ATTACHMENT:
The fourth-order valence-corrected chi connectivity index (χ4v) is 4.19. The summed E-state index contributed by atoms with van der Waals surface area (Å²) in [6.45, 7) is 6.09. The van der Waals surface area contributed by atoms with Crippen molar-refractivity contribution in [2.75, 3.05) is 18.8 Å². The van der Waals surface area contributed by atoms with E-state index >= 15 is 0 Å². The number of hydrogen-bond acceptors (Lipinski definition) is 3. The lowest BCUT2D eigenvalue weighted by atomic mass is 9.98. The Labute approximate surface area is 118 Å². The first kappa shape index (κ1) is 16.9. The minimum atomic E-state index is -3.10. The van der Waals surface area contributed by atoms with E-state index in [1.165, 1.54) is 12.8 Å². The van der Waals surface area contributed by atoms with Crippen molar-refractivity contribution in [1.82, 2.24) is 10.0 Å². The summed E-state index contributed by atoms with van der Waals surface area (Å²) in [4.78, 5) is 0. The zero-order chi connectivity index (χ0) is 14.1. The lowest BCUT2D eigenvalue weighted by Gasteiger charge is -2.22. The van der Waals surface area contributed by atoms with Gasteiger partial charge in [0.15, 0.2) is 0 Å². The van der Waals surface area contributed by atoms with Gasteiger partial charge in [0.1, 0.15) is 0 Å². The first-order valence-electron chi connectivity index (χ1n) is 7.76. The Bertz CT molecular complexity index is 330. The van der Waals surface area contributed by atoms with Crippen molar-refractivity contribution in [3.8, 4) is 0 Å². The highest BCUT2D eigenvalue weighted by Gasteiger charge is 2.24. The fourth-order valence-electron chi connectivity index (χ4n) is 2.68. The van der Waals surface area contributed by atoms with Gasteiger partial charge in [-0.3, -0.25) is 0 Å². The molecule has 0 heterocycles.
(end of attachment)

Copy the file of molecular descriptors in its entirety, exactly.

The fourth-order valence-corrected chi connectivity index (χ4v) is 4.19. The summed E-state index contributed by atoms with van der Waals surface area (Å²) in [6.45, 7) is 6.09. The van der Waals surface area contributed by atoms with Crippen molar-refractivity contribution in [2.75, 3.05) is 18.8 Å². The van der Waals surface area contributed by atoms with E-state index >= 15 is 0 Å². The number of hydrogen-bond acceptors (Lipinski definition) is 3. The lowest BCUT2D eigenvalue weighted by atomic mass is 9.98. The Labute approximate surface area is 118 Å². The first kappa shape index (κ1) is 16.9. The minimum atomic E-state index is -3.10. The van der Waals surface area contributed by atoms with E-state index in [1.165, 1.54) is 12.8 Å². The van der Waals surface area contributed by atoms with Crippen molar-refractivity contribution in [1.82, 2.24) is 10.0 Å². The summed E-state index contributed by atoms with van der Waals surface area (Å²) in [4.78, 5) is 0. The zero-order chi connectivity index (χ0) is 14.1. The lowest BCUT2D eigenvalue weighted by Gasteiger charge is -2.22. The van der Waals surface area contributed by atoms with Gasteiger partial charge in [0.15, 0.2) is 0 Å². The van der Waals surface area contributed by atoms with Gasteiger partial charge in [0.1, 0.15) is 0 Å². The first-order valence-electron chi connectivity index (χ1n) is 7.76. The Bertz CT molecular complexity index is 330. The van der Waals surface area contributed by atoms with Crippen molar-refractivity contribution in [3.8, 4) is 0 Å². The highest BCUT2D eigenvalue weighted by Gasteiger charge is 2.24. The fourth-order valence-electron chi connectivity index (χ4n) is 2.68. The van der Waals surface area contributed by atoms with Gasteiger partial charge in [-0.3, -0.25) is 0 Å². The molecule has 0 heterocycles.